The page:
Friday, 20 October 2017

London Film Festival - Part 2

Just two films left to review taking my overall average to three and two halves (not really the same as four) out of six:

The really good choice was to see "Lucky", the swan song of Harry Dean Stanton who died last month at 91. No one knew at the time that this would be his last movie, but this character study of an old man living out his last days in the shadow of death yet managing to celebrate each waking moment is a wonderful and heartfelt testament to one of the great character actors. I suppose how one reacts to this film rests with how one feels about Harry himself. His only previous leading role was in the unforgettable "Paris, Texas" (1984), but his weathered face and caustic manner brightened many a film and I, for one, was always happy to see him. A case in point is his two-minute role in 1999's "The Straight Story", where his face registered a potpourri of emotions on seeing his estranged brother arrive on his tractor.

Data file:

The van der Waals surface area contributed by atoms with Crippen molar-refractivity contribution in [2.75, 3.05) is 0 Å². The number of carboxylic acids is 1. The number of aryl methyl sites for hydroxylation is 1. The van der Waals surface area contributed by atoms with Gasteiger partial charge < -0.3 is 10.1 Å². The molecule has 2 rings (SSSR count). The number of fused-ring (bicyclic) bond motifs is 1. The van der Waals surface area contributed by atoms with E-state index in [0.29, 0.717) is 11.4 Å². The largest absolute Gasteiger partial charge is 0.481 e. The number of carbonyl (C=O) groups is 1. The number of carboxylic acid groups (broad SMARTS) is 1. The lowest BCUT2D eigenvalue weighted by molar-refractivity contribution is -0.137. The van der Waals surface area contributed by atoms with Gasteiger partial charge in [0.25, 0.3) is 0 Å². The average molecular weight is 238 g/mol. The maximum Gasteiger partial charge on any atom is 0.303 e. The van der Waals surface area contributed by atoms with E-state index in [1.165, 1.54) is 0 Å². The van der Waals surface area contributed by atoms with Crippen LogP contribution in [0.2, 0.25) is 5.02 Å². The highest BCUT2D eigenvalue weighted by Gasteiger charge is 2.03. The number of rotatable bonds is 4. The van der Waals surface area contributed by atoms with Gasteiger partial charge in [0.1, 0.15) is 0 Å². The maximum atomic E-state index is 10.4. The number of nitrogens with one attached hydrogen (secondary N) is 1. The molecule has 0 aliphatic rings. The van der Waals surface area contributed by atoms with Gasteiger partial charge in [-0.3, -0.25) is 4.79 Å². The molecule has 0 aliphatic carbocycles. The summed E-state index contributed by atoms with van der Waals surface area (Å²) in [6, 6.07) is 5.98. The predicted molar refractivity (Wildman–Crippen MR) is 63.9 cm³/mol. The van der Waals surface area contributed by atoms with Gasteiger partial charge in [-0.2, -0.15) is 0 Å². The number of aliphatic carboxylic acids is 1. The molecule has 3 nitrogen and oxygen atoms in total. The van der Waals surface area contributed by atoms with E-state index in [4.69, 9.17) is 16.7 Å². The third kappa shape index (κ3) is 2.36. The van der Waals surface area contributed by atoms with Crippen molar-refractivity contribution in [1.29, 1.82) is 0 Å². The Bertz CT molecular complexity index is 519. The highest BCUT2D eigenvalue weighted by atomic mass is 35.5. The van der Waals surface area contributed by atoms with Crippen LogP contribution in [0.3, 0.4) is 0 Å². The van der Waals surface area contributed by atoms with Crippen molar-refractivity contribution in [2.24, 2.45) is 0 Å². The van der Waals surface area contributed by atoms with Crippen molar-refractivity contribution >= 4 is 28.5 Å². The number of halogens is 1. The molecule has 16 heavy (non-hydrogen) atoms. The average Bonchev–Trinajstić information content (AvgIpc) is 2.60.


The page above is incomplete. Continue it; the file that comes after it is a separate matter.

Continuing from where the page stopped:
"Lucky" is a character study rather than a narrative and indeed very little happens. We just observe the daily routine of a cantankerous and opinionated old man in a small desert town. Everyone there knows this old fella and have learned to accept his atheism, bolshiness, and brutal honesty and he ekes out his days smoking, walking, stopping for a coffee, and enjoying an evening drink at the local bar. The film is graced with telling cameos from Ron Livingston, Ed Begley Jr, Tom Skerritt, and his old friend David Lynch who was always glad to feature Harry in his works -- most recently of course in the Twin Peaks sequel.  A highpoint in this movie is his spontaneously singing a Spanish ballad at a local birthday fiesta -- breaking everyone's heart. We will miss the old rascal.

The half mark goes to 1926's "The Prince of Adventurers" a recent restoration from La Cinematheque francais. Had I read the programme more closely I should have realised that this movie is actually called "Casanova" and I have had my own copy for some years. My copy runs 132 minutes (which is long enough) but the restoration runs a bum-numbing 159 minutes including some hand-coloured sequences. Of course these were worth seeing but I probably would not have booked tickets had I realised that I already knew the film well. It's a sumptuous affair from the French producers trying to out-Hollywood Hollywood, but I must confess I am somewhat impervious to the would-be roguish charms of its lead, the Russian √©migr√© Ivan Mosjoukine, with his narrow lipsticked cupid's-bow mouth. 

So that's it for another year. Four years ago I missed the Festival courtesy of a broken ankle. This year I managed to attend despite finding myself with a fractured wrist. I really must stop this damaging myself nonsense!
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